Sriracha has taken our taste buds hostage. Every single year, the company behind the beloved hot sauce, Huy Fong Foods, sees at least a 20% business increase.
The sauce of sun-ripened chilies, garlic, and sugar, packaged in a convenient squeeze bottle, adds spice to almost anything: soups, sauces, pastas, pizzas, hot dogs, hamburgers, and chowmein, just to name a few.
Even more, Sriracha embodies hipness (much to the dismay of diehard fans.) If you use it, you love it. And if you don’t, you’ll probably buy a red, rooster sweatshirt anyway and pretend.
The red sauce has also made its fair share of headlines recently, after neighbours complained about odours emanating from the factory. As a result, the state health department temporarily halted shipping to implement additional safety measures.
Even earlier though, Griffin Hammond, a filmmaker and Sriracha fan himself, found the company’s success a bit mysterious. So he launched a Kickstarter campaign to create a documentary about the spicy condiment — and America’s obsession with it.
He reached his goal and then some. Last month, “Sriracha: A Documentary” by Griffin Hammond debuted. Do yourself a favour and splurge on $US5 to download the full version.
These GIFs from Hammond’s recent flick show you how Sriracha goes from the fields to the grocery store shelves.
Just one company, Underwood Ranches in Camarillo, Cali., grows the chiles used to make Sriracha. And Huy Fong Foods only buys from them. Below, workers dump hand-picked chiles into crates.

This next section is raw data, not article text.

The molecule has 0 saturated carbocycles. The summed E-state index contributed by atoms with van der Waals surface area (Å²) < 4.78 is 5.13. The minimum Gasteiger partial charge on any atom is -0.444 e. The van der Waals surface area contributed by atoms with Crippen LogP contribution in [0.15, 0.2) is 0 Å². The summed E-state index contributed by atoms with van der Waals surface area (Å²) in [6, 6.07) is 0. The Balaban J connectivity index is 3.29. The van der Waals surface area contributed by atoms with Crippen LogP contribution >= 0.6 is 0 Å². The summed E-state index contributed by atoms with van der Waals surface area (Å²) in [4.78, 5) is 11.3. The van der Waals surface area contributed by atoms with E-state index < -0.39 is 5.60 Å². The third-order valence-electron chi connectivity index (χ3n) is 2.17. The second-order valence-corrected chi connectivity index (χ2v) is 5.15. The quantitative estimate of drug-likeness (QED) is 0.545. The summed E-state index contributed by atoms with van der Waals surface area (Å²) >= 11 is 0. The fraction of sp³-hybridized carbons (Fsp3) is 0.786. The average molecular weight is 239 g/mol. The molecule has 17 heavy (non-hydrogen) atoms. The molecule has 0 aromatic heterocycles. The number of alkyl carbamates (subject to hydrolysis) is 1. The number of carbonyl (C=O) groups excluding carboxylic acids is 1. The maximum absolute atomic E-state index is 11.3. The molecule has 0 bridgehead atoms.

Equipment does some of the work though. This year, the farm will grow 48,000 tons of peppers, according to owner Craig Underwood.
That would take up a field about the size of lower Manhattan, south of Houston Street.
After sorting, a conveyer belt hoists the peppers onto trucks. The farm sends about 30 semis to Huy Fong Foods daily, Underwood said.
Vietnamese refugee David Tran founded Huy Fong Foods, located in Rosemead, Cali.
He named the company after the ship that brought him to America.
Once the chiles leave the truck, processing starts.
They look like red quicksand funelling into factory machines.
First, a windmill-like device washes the chiles, removing any dirt or chemicals.
Then, they enter a grinder.
After that, industrial, blue barrels store the chile-mash.
Later, the mixture gets a dose of garlic and sugar. Below, the sauce cooks while churning.
Then, packaging begins. The old factory (not shown) could produce about 70,000 bottles daily. Huy Fong Foods’ new facility, however, is 2.5 times the size and yields about 18,000 daily — on one line.
Factory machines also take care of the the final touch, those signature green caps.
As the bottles leave the conveyer belt, workers package them, twelve to each box.
Aside from the 17- and 28-ounce bottles, the company plans to sell 9-ounce and gallon-sized containers too, according to Tran.
Heavy machinery transports large orders. Huy Fong Foods’ new factory more than doubles the old one in size.
Surprisingly, the company doesn’t advertise for any product. Fans, however, often pick up the slack. This dancing chicken comes from a YouTube video called “Sriracha Rap.”
Still, Huy Fong Foods has no trouble selling the special sauce. “The past 30 years, the economics sometimes up and down. For me, I feel nothing. Every day, every month, the volume increase,” Tran said.
Most importantly, Tran wants to keep the price low for his “chile friends.”
And they use it on almost everything.
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